Human immunodeficiency virus (HIV) is an infection that has existed within the human race for decades, with no known cure identified to date. The virus kills immune system cells, reducing the body’s ability to fight other severe infections such as tuberculosis and pneumonia, leading to its total damage when already weakened (Bichoupan & Dieterich, 2014). Moreover, people with this virus often have an increased risk of attack from other diseases. Additionally, it usually exists simultaneously with illnesses such as Hepatitis C, which make them comorbid to each other. The comorbidities and their relation to HIV are a rising cause for concern. This paper analyses this relationship, particularly between HIV and Hepatitis C, and the strides made in the medical field to ensure individuals can manage both viruses simultaneously.
With the introduction of highly active antiretroviral therapy (HAART), HIV has growingly become manageable through lifelong treatment. However, liver disease has now become the leading cause of mortality and morbidity in these patients (Bichoupan & Dieterich, 2014). Hepatitis C is in this category, and it often results in severe damage to the liver. This is primarily in the form of inflammation, resulting in fibrosis or scarring (Bichoupan & Dieterich, 2014). Nonetheless, its symptoms can be spread throughout the body resulting in general body vulnerability.
Moreover, it can significantly hinder the liver’s production of bile which inhibits fatty food digestion. This may cause abdominal pain from bile buildup in the stomach (Bichoupan & Dieterich, 2014). The infection is caused by the hepatitis C virus that spreads majorly through an infected person’s body fluids or blood. Empirical evidence asserts that about 30% of individuals with HIV are co-infected with this hepatitis C virus (Bichoupan & Dieterich, 2014). As such, it is a comorbidity of great concern as its effects supersede those of HIV.
This particular comorbidity’s interest was driven by personal experience over the past two decades as an HIV nurse. Its treatment is of interest given scientific advancements made, and it provides hope to HIV-infected patients. Initially, the hepatitis C virus was treated with ribavirin and pegylated interferon, which only allowed about 30% of those co-infected with HIV to achieve sustained virologic response (SVR) (Bichoupan & Dieterich, 2014). Moreover, treatment was in most cases discontinued due to the adversities that patients experienced due to drug-drug interactions with antiretroviral therapies or even resistance. Therefore, most individuals infected would manage HIV, but the hepatitis virus would lead to their deaths.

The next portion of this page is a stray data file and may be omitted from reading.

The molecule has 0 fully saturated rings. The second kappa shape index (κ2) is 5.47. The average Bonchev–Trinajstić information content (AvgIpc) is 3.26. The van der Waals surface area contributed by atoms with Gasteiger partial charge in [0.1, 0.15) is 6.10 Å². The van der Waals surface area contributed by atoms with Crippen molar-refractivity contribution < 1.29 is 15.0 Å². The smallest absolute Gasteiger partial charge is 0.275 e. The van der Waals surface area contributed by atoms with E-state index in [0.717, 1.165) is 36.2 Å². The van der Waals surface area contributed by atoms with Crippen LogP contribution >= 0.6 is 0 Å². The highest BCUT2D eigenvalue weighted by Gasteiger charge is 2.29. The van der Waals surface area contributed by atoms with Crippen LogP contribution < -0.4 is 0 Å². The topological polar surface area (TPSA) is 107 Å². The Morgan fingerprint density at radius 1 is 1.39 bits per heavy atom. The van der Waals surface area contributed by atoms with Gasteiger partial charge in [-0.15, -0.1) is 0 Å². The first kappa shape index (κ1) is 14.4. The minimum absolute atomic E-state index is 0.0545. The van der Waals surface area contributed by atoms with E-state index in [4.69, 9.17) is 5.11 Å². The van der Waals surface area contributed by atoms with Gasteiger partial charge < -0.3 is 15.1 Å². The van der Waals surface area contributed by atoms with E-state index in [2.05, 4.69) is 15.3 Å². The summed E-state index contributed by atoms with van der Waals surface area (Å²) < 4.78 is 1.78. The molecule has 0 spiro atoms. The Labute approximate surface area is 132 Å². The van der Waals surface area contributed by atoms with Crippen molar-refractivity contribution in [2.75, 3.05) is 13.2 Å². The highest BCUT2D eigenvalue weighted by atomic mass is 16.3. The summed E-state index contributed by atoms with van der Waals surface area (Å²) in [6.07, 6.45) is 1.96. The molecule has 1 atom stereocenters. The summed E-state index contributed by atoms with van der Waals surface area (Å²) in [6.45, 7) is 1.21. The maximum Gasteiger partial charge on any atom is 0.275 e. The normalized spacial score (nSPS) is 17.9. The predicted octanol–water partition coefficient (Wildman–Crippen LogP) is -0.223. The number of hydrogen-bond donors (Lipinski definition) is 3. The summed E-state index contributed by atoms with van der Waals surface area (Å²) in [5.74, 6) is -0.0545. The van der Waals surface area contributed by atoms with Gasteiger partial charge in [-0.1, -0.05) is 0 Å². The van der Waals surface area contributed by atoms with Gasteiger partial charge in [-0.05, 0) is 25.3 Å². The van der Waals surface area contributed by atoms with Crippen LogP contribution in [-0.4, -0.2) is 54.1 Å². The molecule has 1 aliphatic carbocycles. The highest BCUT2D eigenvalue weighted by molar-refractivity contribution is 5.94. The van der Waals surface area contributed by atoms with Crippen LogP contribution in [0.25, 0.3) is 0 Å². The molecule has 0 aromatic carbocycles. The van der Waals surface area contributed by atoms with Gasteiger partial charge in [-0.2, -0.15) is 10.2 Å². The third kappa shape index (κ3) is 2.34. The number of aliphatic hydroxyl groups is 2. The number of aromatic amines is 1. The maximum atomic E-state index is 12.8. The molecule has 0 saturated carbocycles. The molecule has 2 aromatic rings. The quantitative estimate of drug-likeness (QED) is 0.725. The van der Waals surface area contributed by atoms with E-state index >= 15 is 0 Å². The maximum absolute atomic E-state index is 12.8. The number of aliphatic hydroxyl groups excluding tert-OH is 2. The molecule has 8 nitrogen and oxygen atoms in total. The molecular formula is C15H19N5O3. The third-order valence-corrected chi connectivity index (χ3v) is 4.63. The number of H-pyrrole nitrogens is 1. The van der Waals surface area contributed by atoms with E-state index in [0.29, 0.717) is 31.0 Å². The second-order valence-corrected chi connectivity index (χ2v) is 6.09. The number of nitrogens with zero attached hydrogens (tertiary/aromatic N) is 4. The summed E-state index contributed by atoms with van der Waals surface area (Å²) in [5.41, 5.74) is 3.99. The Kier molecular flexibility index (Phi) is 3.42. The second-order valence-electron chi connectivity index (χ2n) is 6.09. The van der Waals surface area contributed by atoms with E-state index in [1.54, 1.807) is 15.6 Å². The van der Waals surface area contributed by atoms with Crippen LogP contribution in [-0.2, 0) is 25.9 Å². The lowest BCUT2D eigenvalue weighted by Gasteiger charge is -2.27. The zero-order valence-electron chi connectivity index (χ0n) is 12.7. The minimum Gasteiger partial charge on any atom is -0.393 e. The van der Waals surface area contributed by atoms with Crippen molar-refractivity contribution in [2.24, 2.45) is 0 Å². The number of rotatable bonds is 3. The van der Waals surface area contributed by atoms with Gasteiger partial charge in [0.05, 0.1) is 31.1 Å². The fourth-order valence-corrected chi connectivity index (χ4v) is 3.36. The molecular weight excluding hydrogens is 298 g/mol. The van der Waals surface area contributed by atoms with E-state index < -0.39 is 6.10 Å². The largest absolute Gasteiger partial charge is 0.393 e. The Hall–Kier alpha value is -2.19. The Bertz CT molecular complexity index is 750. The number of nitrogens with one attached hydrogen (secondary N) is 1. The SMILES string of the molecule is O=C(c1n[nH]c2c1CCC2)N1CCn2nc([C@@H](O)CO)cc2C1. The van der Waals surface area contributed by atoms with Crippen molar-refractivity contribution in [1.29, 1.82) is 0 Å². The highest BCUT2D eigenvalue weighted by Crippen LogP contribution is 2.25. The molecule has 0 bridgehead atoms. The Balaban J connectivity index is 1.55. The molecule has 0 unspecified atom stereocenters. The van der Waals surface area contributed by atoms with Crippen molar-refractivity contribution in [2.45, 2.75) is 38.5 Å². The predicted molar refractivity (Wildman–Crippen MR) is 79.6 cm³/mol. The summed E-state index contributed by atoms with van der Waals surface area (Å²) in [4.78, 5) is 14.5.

However, direct-acting antiviral (DAA) tablets are arguably the most effective and safest treatment for individuals today. They include combinations of “sofosbuvir”, “telaprevir”, “simeprevir”, “boceprevir”, and “velpatasvir” (Bichoupan & Dieterich, 2014, p. 954). Still, treatment effectiveness is dependent on the host and viral factors, which is why it is essential to tailor treatment or specific patient needs. These tablets have led to a decreased gap between mono- and co-infected patients and sustained virologic response rates. Even though more studies are still needed to identify shorter therapy combinations, this is a step in the right direction for this comorbidity.
Technological advancements and intensive research have ensured patients co-infected with HIV and hepatitis C have an increased chance of survival. Fighting two or more diseases simultaneously is arguably the most challenging medical situation an individual can face. Nonetheless, direct-acting antiviral tablets allow these individuals to build their immunity as they take the antiviral drugs. Therefore, it is crucial to identify these comorbidities to ensure treatment is tailored to meet the desired needs.
Bichoupan, K., & Dieterich, D. (2014). Hepatitis C in HIV-infected patients: Impact of direct-acting antivirals. Drugs, 74(9), 951-961.